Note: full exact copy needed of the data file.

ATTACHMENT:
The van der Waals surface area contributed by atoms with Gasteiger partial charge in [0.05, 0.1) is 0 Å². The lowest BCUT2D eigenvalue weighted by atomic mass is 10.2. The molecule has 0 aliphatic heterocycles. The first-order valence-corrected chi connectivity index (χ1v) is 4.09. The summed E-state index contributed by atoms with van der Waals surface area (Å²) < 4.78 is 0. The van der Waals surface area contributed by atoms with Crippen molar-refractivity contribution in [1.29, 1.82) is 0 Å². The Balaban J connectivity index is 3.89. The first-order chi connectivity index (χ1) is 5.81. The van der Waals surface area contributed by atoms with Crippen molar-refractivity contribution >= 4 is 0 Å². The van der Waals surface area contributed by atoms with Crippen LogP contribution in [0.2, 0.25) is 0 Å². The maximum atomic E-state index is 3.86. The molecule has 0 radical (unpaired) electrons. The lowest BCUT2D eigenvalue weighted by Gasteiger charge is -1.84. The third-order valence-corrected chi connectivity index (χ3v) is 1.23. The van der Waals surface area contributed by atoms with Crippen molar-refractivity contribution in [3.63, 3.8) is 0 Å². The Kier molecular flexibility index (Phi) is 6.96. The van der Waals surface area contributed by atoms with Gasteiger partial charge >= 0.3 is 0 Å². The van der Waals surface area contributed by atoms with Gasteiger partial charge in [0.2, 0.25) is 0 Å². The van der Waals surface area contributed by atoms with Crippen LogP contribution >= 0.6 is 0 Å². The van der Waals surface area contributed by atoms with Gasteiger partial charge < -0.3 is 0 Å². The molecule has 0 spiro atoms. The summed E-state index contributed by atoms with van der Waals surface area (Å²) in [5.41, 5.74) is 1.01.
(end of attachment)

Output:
The van der Waals surface area contributed by atoms with Gasteiger partial charge in [0.05, 0.1) is 0 Å². The lowest BCUT2D eigenvalue weighted by atomic mass is 10.2. The molecule has 0 aliphatic heterocycles. The first-order valence-corrected chi connectivity index (χ1v) is 4.09. The summed E-state index contributed by atoms with van der Waals surface area (Å²) < 4.78 is 0. The van der Waals surface area contributed by atoms with Crippen molar-refractivity contribution in [1.29, 1.82) is 0 Å². The Balaban J connectivity index is 3.89. The first-order chi connectivity index (χ1) is 5.81. The van der Waals surface area contributed by atoms with Crippen molar-refractivity contribution >= 4 is 0 Å². The van der Waals surface area contributed by atoms with Crippen LogP contribution in [0.2, 0.25) is 0 Å². The maximum atomic E-state index is 3.86. The molecule has 0 radical (unpaired) electrons. The lowest BCUT2D eigenvalue weighted by Gasteiger charge is -1.84. The third-order valence-corrected chi connectivity index (χ3v) is 1.23. The van der Waals surface area contributed by atoms with Crippen molar-refractivity contribution in [3.63, 3.8) is 0 Å². The Kier molecular flexibility index (Phi) is 6.96. The van der Waals surface area contributed by atoms with Gasteiger partial charge >= 0.3 is 0 Å². The van der Waals surface area contributed by atoms with Gasteiger partial charge in [0.2, 0.25) is 0 Å². The van der Waals surface area contributed by atoms with Crippen LogP contribution >= 0.6 is 0 Å². The van der Waals surface area contributed by atoms with Gasteiger partial charge < -0.3 is 0 Å². The molecule has 0 spiro atoms. The summed E-state index contributed by atoms with van der Waals surface area (Å²) in [5.41, 5.74) is 1.01.